By Rebecca Bulnes
By Lee Zimmerman
By Rebecca Bulnes
By S. Pajot
By S. Pajot, Liz Tracy, Kat Bein, & Sean Levisman
By Kat Bein
By Ashley Rogers
Fat Beats & Bra Straps: Women of Hip-Hop: Classics
Fat Beats & Bra Straps: Women of Hip-Hop: Battle Rhymes & Posse Cuts
After the Real Roxanne's three rapid-fire introductions to 1986's twelve-inch single "Bang Zoom (Let's Go-Go)," all three sassy, tough, and impressive, a wall of what sounds like loops of echoed steel drums and constant crowd noise forms a base for Roxanne's rhymes -- answered by sweet harmonies (provided by Eighties pioneers Full Force), blasts of keyboard, and adrenaline-charged scratches. This head-spinning single then breaks the rhythm down and changes it up countless times -- with a break for Lisa Lisa and Cult Jam-style singing by the rapper, keyboard goofing on the American Bandstand theme, Latin percussion solos, scratch leads, and ongoing interpolations from Warner Bros. cartoons. It was the golden age of the twelve-inch, and this all-but-forgotten jam stands as one of the most vital examples of the form, a likely inspiration for Eric B. & Rakim's classic "Seven Minutes of Madness" remix of "Paid in Full."
This cut comes four tracks into the Classics volume of Fat Beats and Bra Straps: Women of Hip-Hop, and by the time the song arrives it's plain that a richly textured and nearly secret history of popular music is unfolding. These first two volumes of Rhino Records' new three-disc collection (a third volume, New MC's, surveys the contemporary female hip-hop scene) devote nearly half (fifteen of thirty-one cuts) of their attention to the years before 1988, when the rap album came fully into its own; Public Enemy's It Takes a Nation of Millions to Hold Us Back, N.W.A.'s Straight Outta Compton, and Salt-n-Pepa's A Salt with a Deadly Pepa grabbed national attention and virtually defined the form.
Fat Beats uncovers many forgotten gems and offers even more insights into the crucial role of women in shaping hip-hop history and changing the face of the pop charts. (Women would take the charts like never before in Top 40 history by 1993, the majority of them R&B singers with hip-hop influences.) Battle Rhymes & Posse Cuts shows the tactics -- with Roxanne Shante's 1984 answer record to U.T.F.O.'s "Roxanne's Revenge" generating three answer records in response to it and ongoing imitation by other women -- most notably 1985's "The Show Stoppa (Is Stupid Fresh)," a response to party kings Doug E. Fresh and Slick Rick's "The Show" by Super Nature, later known as Salt-n-Pepa.
Classics is filled with revelations. Dimples D. opens the album with "Sucker D.J.'s (I Will Survive)," a tribute to her boyfriend Marley Marl that turns into her own gender-based version of "The Message." Sparky-D's hard-rhyming "Throwdown" should send many out looking for her sleeper album of 1988. 2 Much's "Wild Thang" is twice as hot as L.L. Cool J's remake, "Doin' It." "Runaway" shows the wisdom that made a teenage Shante fight so hard to make her voice heard. On "Can't Hold Back," Ice Cream Tee proves herself a hard, fast-talker with the skills of Kool Moe Dee or L.L., and a lyrical ambition that pits free speech and political unity against the violence of poverty -- drug abuse, gang battles, and hunger. And on the Battle album, Paulett and Tanya Winley's 1979 "Rhymin' and Rappin'" reveals the DNA for Missy Elliott's community-building jams at the dawn of hip-hop.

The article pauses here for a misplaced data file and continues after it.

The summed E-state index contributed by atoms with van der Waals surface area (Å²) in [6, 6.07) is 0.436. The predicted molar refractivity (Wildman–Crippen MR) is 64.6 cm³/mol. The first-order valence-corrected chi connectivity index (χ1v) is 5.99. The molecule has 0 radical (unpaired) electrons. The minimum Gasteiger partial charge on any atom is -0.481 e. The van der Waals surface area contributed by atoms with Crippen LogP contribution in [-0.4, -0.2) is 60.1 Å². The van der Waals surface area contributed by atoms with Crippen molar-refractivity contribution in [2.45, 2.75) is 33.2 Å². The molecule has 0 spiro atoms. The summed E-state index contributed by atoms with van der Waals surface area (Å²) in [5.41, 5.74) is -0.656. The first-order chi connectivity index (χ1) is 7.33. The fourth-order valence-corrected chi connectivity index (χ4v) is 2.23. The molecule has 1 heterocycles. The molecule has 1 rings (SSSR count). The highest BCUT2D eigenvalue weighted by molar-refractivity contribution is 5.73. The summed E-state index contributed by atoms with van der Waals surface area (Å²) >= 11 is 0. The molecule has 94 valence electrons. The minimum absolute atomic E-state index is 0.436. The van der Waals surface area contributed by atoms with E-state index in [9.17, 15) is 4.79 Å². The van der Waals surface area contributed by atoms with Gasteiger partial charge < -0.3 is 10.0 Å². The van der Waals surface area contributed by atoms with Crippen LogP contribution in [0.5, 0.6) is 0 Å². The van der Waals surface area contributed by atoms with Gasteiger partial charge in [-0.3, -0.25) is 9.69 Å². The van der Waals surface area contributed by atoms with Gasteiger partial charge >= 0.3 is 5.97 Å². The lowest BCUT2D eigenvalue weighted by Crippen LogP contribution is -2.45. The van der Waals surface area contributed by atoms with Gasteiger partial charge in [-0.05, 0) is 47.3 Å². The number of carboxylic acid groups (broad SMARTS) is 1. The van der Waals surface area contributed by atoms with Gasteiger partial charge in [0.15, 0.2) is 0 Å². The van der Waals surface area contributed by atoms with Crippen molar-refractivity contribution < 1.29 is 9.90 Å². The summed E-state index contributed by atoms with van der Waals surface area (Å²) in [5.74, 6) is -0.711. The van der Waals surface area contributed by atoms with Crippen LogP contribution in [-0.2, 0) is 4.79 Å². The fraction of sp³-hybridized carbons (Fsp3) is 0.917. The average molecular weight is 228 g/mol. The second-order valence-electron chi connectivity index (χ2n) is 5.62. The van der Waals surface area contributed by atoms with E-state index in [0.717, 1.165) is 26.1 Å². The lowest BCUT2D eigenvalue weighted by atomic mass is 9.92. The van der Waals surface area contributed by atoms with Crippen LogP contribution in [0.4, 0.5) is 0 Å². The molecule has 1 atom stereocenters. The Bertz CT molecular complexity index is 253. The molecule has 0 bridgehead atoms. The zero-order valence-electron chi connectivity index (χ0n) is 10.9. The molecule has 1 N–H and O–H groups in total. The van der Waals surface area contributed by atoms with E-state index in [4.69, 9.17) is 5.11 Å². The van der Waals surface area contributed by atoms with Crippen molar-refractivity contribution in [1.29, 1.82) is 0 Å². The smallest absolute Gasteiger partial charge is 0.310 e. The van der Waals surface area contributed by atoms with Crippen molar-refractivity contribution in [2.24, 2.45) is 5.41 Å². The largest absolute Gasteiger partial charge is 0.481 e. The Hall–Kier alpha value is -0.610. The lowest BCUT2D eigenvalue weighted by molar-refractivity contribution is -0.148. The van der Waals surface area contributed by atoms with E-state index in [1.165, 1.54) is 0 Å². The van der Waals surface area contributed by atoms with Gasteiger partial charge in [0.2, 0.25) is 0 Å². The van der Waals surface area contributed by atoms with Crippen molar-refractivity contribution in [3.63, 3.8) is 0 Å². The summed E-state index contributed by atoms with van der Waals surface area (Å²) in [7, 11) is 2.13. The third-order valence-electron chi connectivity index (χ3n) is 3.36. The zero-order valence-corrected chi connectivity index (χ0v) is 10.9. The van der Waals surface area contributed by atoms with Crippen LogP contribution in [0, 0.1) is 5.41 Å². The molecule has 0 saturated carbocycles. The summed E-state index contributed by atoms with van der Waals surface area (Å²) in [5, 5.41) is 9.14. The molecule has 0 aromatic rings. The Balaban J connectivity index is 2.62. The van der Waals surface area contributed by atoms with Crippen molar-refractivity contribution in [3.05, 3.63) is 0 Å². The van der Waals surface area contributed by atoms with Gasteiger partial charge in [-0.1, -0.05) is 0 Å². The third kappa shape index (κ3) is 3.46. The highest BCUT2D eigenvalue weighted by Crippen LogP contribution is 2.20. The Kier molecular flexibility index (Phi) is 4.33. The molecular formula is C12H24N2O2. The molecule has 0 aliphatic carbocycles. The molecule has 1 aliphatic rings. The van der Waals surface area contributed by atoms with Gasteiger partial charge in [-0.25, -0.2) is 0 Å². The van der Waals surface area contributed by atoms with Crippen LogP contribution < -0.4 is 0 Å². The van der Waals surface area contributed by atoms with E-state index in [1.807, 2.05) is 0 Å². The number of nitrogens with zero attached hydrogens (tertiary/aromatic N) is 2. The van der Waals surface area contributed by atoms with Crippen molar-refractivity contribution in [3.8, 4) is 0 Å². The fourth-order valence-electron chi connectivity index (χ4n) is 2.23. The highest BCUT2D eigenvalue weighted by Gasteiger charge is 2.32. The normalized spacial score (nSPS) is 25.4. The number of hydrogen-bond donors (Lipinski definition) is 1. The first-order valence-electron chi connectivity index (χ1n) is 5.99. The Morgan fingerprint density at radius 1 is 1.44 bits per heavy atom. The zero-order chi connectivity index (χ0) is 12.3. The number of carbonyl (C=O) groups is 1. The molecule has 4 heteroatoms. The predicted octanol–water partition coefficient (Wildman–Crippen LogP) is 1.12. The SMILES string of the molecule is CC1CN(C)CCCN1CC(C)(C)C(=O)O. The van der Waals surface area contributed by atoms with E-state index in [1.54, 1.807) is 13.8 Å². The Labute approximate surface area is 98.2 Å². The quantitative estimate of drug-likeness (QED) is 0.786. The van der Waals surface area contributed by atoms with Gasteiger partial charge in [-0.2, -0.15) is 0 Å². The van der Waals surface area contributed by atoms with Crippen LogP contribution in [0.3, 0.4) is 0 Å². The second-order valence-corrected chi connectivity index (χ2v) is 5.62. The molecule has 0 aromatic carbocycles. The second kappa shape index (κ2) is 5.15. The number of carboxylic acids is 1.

"Jayou" b/w "Without a Doubt"
"Definition" b/w "Twice Inna Lifetime"
Jurassic 5's name is a double whammy old-school joke. Not only does it hark back to the puffy-shirted, Afro Sheen-ed splendor of disco-era rap groups like the Funky 4+1 and Grandmaster Flash and the Furious Five, it also makes fun of how long ago and far away that stuff seems in the light of hip-hop's current pop-chart dominance. Now that the Earth has cooled and rock dinosaurs rise from extinction only when Puff Daddy and his special effects team want them to, what's an old-schooler to do but wait around for the inevitable Hip-Hop Hall of Fame induction ceremonies?
Well, Southern California's Jurassic 5 is figuring it can go out and make a lot of people happy. Their ensemble-rap style is winningly jubilant, if somewhat primitive compared to that of Wu-Tang Clan. Jurassic's sing-along vocals sometimes fall into nursery-rhyme territory ("Jayou" is pronounced "J-U," as in "J-U-R-A double-S I-C"), but their tuneful cadences -- especially as delivered by versatile lead rapper Charlie the Tuna (a mic stylist in whose hands lines such as "We conjugate verbs and constipate nerds" become funky little bass fills) -- could make even a hardcore gangsta want to bounce like a baby.
Even better is Jurassic's music. In a bit of overdue revisionism, Jurassic 5 recasts the old school in its original, experimental context, backing up their rhymes with mixes by avant-garde California DJ Cut Chemist (whose instrumental track "Lesson 6: The Lecture" appeared on both Om Records' Deep Concentration compilation and Jurassic 5's 1997 debut EP). His sparse but buoyant loops, subtly manipulated to defy expectations (check the interplay of "Jayou"'s insistent "Get Up, Stand Up"-quoting flute part with the song's spacious beat), help Jurassic 5 convey the spirit more than the letter of old school, and make good on their promise (expressed in "Without a Doubt") to "keep you open like a public bathroom."